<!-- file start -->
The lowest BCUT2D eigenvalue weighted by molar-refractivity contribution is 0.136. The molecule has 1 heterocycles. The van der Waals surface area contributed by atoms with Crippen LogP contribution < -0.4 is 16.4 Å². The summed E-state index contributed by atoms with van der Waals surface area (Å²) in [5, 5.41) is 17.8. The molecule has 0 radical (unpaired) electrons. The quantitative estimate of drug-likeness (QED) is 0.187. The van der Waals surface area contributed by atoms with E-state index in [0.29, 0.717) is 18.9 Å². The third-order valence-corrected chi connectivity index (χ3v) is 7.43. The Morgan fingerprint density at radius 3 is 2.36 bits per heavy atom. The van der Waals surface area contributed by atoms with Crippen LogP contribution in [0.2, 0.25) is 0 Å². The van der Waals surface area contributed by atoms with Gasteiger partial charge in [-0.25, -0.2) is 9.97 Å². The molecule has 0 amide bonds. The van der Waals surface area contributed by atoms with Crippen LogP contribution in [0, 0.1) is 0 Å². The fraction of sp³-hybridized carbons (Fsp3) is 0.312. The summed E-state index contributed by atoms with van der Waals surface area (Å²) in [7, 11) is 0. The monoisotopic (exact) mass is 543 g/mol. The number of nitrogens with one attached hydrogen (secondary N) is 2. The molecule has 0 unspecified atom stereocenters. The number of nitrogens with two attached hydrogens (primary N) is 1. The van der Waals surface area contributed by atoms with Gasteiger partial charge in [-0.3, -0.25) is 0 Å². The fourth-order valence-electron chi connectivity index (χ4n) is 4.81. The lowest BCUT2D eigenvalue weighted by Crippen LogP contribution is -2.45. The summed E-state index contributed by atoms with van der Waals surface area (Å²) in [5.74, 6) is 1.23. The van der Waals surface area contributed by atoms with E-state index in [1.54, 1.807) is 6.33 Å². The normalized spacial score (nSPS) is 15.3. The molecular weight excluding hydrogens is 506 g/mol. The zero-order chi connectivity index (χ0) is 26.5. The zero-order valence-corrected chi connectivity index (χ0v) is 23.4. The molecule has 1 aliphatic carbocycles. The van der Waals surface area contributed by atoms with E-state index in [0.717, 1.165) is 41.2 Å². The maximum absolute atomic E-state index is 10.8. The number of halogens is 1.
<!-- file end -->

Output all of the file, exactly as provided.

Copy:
The lowest BCUT2D eigenvalue weighted by molar-refractivity contribution is 0.136. The molecule has 1 heterocycles. The van der Waals surface area contributed by atoms with Crippen LogP contribution < -0.4 is 16.4 Å². The summed E-state index contributed by atoms with van der Waals surface area (Å²) in [5, 5.41) is 17.8. The molecule has 0 radical (unpaired) electrons. The quantitative estimate of drug-likeness (QED) is 0.187. The van der Waals surface area contributed by atoms with E-state index in [0.29, 0.717) is 18.9 Å². The third-order valence-corrected chi connectivity index (χ3v) is 7.43. The Morgan fingerprint density at radius 3 is 2.36 bits per heavy atom. The van der Waals surface area contributed by atoms with Crippen LogP contribution in [0.2, 0.25) is 0 Å². The van der Waals surface area contributed by atoms with Gasteiger partial charge in [-0.25, -0.2) is 9.97 Å². The molecule has 0 amide bonds. The van der Waals surface area contributed by atoms with Crippen LogP contribution in [0, 0.1) is 0 Å². The fraction of sp³-hybridized carbons (Fsp3) is 0.312. The summed E-state index contributed by atoms with van der Waals surface area (Å²) in [7, 11) is 0. The monoisotopic (exact) mass is 543 g/mol. The number of nitrogens with one attached hydrogen (secondary N) is 2. The molecule has 0 unspecified atom stereocenters. The number of nitrogens with two attached hydrogens (primary N) is 1. The van der Waals surface area contributed by atoms with Gasteiger partial charge in [-0.3, -0.25) is 0 Å². The fourth-order valence-electron chi connectivity index (χ4n) is 4.81. The lowest BCUT2D eigenvalue weighted by Crippen LogP contribution is -2.45. The summed E-state index contributed by atoms with van der Waals surface area (Å²) in [5.74, 6) is 1.23. The van der Waals surface area contributed by atoms with E-state index in [1.54, 1.807) is 6.33 Å². The normalized spacial score (nSPS) is 15.3. The molecular weight excluding hydrogens is 506 g/mol. The zero-order chi connectivity index (χ0) is 26.5. The zero-order valence-corrected chi connectivity index (χ0v) is 23.4. The molecule has 1 aliphatic carbocycles. The van der Waals surface area contributed by atoms with E-state index in [0.717, 1.165) is 41.2 Å². The maximum absolute atomic E-state index is 10.8. The number of halogens is 1.